Slide 7: Case Summary
So to summarize our case, Jack has severe Crohn’s disease that is complicated with a perianal abscess and fistula, requiring surgical drainage and seton placement. This impacts current treatment decisions. Jack is made aware of the detrimental effects of corticosteroids, especially with an abscess, and the need for the avoidance of this medication in the long-term. The long-term complications of corticosteroids can include bone loss, elevated blood sugar, elevated blood pressure. The prednisone will be tapered as quickly as possible. The azathioprine is continued at 150 milligrams a day and infliximab is started at a standard dose of 5 mgs per kg at zero, 2, and 6 weeks. By the second infliximab dose Jack is feeling better and his abdominal pain is improved and his bowel movements are more formed. He’s only having 2 bowel movements a day. His appetite is improving and he’s gaining weight.
So another important point to remember with perianal Crohn’s disease is that it’s important to evaluate this patient carefully prior to the initiation of treatment, and this includes a good MRI pelvis, which he did have, to evaluate the fistula tract. And an exam under anesthesia, with any intervention required, such as drainage of abscess with or without seton placement, perianal fistula management, it’s a multidisciplinary effort, so usually involves a colorectal surgical colleague.
Slide 8: Long-term Management of Moderate-severe Crohn’s Disease and Ulcerative Colitis
So we’re going to move on and I’d like to discuss some important considerations in the management of both severe Crohn’s disease and ulcerative colitis.
Slide 9: Bowel Damage: Crohn’s Disease
So let’s start by talking about the natural history of Crohn’s disease.
For the majority of people Crohn’s disease will present as an inflammatory phenotype that usually presents with symptoms of diarrhea, abdominal pain, and possibly some weight loss. However, with ongoing inflammatory activity that is uncontrolled, there can be a series of flares and inflammatory episodes that contribute to overall bowel damage and over time strictures and fistulas can develop.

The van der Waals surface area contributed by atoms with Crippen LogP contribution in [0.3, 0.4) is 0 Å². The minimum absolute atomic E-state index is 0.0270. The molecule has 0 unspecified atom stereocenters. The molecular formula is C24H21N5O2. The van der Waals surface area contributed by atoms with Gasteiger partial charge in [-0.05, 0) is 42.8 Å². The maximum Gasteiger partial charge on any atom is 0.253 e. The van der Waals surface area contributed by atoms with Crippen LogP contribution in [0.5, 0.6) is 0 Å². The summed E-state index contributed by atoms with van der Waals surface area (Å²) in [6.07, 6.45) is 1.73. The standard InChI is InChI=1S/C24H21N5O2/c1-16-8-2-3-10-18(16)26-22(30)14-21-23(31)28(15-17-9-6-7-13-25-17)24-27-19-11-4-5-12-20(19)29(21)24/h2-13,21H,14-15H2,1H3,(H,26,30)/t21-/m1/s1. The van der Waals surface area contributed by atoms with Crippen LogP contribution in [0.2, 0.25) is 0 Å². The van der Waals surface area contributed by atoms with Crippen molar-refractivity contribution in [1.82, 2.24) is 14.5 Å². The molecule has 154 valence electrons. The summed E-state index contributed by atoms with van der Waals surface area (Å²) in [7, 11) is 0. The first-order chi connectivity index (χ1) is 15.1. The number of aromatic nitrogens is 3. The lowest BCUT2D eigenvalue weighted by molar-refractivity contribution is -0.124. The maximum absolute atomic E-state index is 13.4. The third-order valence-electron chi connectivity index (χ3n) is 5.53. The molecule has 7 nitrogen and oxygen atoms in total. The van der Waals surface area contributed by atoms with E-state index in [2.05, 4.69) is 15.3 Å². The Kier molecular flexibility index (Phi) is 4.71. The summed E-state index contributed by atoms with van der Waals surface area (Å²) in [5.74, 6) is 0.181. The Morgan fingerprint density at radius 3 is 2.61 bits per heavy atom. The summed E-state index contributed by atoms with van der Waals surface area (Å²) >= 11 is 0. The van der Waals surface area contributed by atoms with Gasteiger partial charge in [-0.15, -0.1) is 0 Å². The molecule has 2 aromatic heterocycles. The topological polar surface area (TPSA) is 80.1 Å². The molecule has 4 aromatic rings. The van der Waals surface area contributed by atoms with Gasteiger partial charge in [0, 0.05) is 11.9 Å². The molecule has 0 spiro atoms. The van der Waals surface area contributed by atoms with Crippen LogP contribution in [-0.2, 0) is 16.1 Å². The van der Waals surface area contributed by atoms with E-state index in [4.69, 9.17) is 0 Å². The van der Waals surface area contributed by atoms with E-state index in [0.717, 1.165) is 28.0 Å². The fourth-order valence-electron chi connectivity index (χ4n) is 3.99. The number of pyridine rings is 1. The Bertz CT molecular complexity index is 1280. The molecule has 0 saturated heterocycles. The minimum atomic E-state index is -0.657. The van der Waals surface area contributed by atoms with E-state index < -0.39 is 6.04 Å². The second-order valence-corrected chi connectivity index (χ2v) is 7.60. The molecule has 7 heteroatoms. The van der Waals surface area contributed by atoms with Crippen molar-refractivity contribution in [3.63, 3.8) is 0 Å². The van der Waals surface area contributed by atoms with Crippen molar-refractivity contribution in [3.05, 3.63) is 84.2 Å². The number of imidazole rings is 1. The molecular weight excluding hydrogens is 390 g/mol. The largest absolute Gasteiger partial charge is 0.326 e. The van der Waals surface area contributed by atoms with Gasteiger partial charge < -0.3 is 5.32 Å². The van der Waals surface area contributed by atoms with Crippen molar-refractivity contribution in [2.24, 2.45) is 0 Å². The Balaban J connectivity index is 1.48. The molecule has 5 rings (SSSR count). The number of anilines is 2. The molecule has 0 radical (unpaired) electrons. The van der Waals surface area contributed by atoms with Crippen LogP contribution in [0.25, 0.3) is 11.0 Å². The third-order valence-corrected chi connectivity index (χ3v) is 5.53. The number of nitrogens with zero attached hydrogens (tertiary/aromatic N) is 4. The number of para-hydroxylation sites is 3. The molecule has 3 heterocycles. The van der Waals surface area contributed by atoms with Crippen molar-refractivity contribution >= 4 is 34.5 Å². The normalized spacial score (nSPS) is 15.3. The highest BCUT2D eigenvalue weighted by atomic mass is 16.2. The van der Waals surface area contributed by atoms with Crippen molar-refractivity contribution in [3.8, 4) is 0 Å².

Within 1 year of diagnosis, roughly 10 to 15% of Crohn’s disease patients may require surgery and this percentage is higher if we look 20 to 25 years out after initial diagnosis. Ideally soon after diagnosis there is a sweet spot for intervention that can change the natural history of the disease and prevent the inflammatory episodes that contribute to the formation of strictures and fistulas and abscesses, and potentially decrease that need for surgery in the future. We’re hoping to heal the bowel and not just treat the symptoms.
Slide 10: Symptoms Do Not Correlate Well with Endoscopic Findings in Crohn's Disease
So we know that patients’ symptoms can fluctuate, so our goal is not only to improve the symptoms and quality of life of our patients in the short-term, but also to achieve mucosal healing and prevent bowel damage. Crohn’s disease is tricky since the symptoms don’t always correlate well with endoscopic activity. It’s not uncommon for someone to present with no symptoms, but have significant activity on imaging or colonoscopy, and likewise we can see the opposite where symptoms can be very active, but there’s very little activity endoscopically with good mucosal healing. So the treatment strategy would be different in both scenarios, so it is important to obtain objective evidence of disease activity in Crohn’s disease.
Slide 11: Risk Factors in Crohn’s Disease
Regardless of the symptoms, though we want to think about risk stratification, as some of our patients may be at higher risk for more aggressive Crohn’s disease than others. Ultimately this risk profile will help contribute to how I counsel a patient and make recommendations for treatment. So if patient has more moderate-to-high risk features, including younger age of disease with extensive anatomic involvement, perianal and/or severe rectal disease with presence of deep ulcers and strictures, or penetrating behavior, I will likely consider biologic therapy sooner than in those who present with more low risk features.
Slide 12: Improved Outcomes with Early Treatment